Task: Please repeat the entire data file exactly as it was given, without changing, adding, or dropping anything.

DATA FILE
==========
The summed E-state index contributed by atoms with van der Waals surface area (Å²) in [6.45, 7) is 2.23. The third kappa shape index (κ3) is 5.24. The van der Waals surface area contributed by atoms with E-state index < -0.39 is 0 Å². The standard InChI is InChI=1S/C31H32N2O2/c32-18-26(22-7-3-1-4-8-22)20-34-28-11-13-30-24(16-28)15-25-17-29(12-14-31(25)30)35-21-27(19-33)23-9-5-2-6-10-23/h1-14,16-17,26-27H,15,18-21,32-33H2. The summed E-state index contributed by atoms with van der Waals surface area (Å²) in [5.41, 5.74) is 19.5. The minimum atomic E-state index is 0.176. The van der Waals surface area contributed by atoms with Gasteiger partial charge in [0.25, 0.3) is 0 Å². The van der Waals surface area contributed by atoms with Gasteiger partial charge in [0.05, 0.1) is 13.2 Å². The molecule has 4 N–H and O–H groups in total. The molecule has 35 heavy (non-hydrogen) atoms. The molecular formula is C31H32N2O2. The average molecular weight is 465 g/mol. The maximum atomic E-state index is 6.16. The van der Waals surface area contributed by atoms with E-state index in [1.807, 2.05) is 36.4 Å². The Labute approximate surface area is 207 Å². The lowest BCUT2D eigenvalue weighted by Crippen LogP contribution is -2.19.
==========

The summed E-state index contributed by atoms with van der Waals surface area (Å²) in [6.45, 7) is 2.23. The third kappa shape index (κ3) is 5.24. The van der Waals surface area contributed by atoms with E-state index < -0.39 is 0 Å². The standard InChI is InChI=1S/C31H32N2O2/c32-18-26(22-7-3-1-4-8-22)20-34-28-11-13-30-24(16-28)15-25-17-29(12-14-31(25)30)35-21-27(19-33)23-9-5-2-6-10-23/h1-14,16-17,26-27H,15,18-21,32-33H2. The summed E-state index contributed by atoms with van der Waals surface area (Å²) in [5.41, 5.74) is 19.5. The minimum atomic E-state index is 0.176. The van der Waals surface area contributed by atoms with Gasteiger partial charge in [0.25, 0.3) is 0 Å². The van der Waals surface area contributed by atoms with Gasteiger partial charge in [0.05, 0.1) is 13.2 Å². The molecule has 4 N–H and O–H groups in total. The molecule has 35 heavy (non-hydrogen) atoms. The molecular formula is C31H32N2O2. The average molecular weight is 465 g/mol. The maximum atomic E-state index is 6.16. The van der Waals surface area contributed by atoms with E-state index in [1.807, 2.05) is 36.4 Å². The Labute approximate surface area is 207 Å². The lowest BCUT2D eigenvalue weighted by Crippen LogP contribution is -2.19.